Five years later, another important milestone in Cruise’s running career came with Vanilla Sky. The film marked his second collaboration with Crowe and they celebrated their sophomore adventure with a longer and more complicated bit of running than we’d seen in their first effort: the Vanilla Sky production team shut down Times Square to create an eerily empty track meet for Cruise (the movie features a total of 832 feet of running). The film wasn’t as financially successful as Jerry Maguire (it made $292 million internationally, adjusted for inflation), but we almost Crowe bonus points for finally realizing the potential of giving Running Tom Cruise longer, bouncier locks.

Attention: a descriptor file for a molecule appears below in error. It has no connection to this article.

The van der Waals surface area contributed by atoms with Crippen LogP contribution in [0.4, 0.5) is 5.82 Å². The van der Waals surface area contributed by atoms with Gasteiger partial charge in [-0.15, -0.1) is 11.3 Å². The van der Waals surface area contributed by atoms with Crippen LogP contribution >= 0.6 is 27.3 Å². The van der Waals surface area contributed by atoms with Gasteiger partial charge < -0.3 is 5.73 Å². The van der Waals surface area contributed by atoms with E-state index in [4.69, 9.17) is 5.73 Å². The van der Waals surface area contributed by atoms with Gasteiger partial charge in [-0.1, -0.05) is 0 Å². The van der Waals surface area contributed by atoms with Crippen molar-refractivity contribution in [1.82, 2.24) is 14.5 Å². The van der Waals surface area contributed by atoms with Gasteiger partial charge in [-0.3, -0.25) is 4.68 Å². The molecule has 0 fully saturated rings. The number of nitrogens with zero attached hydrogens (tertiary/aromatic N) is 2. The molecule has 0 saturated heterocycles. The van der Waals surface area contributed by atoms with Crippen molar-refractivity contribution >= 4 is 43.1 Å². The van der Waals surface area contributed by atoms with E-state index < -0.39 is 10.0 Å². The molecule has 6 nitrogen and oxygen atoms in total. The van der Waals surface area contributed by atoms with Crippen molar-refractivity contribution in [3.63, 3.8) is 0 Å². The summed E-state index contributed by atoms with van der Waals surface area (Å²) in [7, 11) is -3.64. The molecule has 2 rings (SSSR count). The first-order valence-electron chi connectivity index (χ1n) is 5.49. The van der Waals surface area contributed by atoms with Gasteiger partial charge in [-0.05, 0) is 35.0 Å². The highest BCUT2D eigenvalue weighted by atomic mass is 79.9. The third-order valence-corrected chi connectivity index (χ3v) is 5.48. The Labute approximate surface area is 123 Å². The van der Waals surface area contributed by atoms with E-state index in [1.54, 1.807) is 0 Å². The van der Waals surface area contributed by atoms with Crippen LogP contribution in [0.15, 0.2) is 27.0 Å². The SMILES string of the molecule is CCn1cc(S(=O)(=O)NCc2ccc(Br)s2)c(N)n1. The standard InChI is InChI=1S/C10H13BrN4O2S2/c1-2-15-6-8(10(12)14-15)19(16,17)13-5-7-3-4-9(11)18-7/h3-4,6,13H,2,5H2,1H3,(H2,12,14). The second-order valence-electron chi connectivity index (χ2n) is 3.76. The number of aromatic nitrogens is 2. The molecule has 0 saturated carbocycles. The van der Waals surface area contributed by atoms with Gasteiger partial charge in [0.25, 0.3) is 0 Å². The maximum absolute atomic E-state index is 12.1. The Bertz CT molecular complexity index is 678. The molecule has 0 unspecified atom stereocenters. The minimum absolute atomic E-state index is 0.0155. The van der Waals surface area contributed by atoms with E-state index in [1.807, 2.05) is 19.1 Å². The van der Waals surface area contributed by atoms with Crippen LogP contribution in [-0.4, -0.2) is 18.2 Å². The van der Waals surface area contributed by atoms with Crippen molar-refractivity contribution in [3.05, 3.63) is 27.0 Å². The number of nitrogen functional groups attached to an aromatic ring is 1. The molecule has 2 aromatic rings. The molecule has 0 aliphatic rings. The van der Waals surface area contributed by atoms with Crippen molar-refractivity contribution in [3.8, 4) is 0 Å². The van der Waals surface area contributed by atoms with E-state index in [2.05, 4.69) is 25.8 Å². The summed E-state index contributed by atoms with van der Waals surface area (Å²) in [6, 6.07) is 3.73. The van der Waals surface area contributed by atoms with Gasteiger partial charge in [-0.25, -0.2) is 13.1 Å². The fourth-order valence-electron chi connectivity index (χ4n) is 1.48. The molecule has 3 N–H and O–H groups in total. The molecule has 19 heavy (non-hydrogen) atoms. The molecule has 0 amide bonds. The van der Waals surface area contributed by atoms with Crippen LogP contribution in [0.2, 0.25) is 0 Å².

Overall, a few bombs – Knight and Day, Oblivion – drive down this category, which includes some of Cruise’s most iconic, and acclaimed performances (M:I, All the Right Moves, Collateral).


When Tom Goes Full Tom (1,001-plus feet)

  • Inflated International Box Office Average: $538 million
  • Tomatometer Average: 71%

The Firm (1993) | Minority Report (2002) | War of the Worlds (2005) | Mission: Impossible III (2006) | Mission: Impossible: Ghost Protocol (2011) | Edge of Tomorrow (2014) | Mission: Impossible: Rogue Nation (2015) | Jack Reacher: Never Go Back (2016) | The Mummy (2017)